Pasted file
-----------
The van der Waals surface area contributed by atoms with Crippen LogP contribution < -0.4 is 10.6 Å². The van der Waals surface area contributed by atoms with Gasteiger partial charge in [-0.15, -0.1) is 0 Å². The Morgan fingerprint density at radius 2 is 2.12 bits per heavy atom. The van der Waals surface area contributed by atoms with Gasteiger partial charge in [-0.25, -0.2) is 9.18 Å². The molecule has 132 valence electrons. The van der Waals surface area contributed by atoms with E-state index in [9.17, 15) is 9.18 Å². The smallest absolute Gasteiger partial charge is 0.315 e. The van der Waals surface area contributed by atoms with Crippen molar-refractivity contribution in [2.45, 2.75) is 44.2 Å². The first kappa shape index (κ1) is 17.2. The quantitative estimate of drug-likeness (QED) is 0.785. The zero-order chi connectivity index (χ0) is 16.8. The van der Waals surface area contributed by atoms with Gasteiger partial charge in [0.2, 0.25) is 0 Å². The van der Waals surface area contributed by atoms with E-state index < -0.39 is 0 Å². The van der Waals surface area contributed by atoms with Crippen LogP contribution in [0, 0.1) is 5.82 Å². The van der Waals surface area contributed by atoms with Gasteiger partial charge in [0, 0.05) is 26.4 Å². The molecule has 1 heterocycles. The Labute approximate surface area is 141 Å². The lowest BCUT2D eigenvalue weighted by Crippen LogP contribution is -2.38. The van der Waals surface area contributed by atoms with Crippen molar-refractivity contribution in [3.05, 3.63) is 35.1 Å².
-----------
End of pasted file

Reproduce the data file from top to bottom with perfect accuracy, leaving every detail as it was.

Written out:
The van der Waals surface area contributed by atoms with Crippen LogP contribution < -0.4 is 10.6 Å². The van der Waals surface area contributed by atoms with Gasteiger partial charge in [-0.15, -0.1) is 0 Å². The Morgan fingerprint density at radius 2 is 2.12 bits per heavy atom. The van der Waals surface area contributed by atoms with Gasteiger partial charge in [-0.25, -0.2) is 9.18 Å². The molecule has 132 valence electrons. The van der Waals surface area contributed by atoms with E-state index in [9.17, 15) is 9.18 Å². The smallest absolute Gasteiger partial charge is 0.315 e. The van der Waals surface area contributed by atoms with Crippen molar-refractivity contribution in [2.45, 2.75) is 44.2 Å². The first kappa shape index (κ1) is 17.2. The quantitative estimate of drug-likeness (QED) is 0.785. The zero-order chi connectivity index (χ0) is 16.8. The van der Waals surface area contributed by atoms with Gasteiger partial charge in [0.2, 0.25) is 0 Å². The van der Waals surface area contributed by atoms with E-state index < -0.39 is 0 Å². The van der Waals surface area contributed by atoms with Crippen LogP contribution in [0, 0.1) is 5.82 Å². The van der Waals surface area contributed by atoms with Gasteiger partial charge in [0, 0.05) is 26.4 Å². The molecule has 1 heterocycles. The Labute approximate surface area is 141 Å². The lowest BCUT2D eigenvalue weighted by Crippen LogP contribution is -2.38. The van der Waals surface area contributed by atoms with Crippen molar-refractivity contribution in [3.05, 3.63) is 35.1 Å².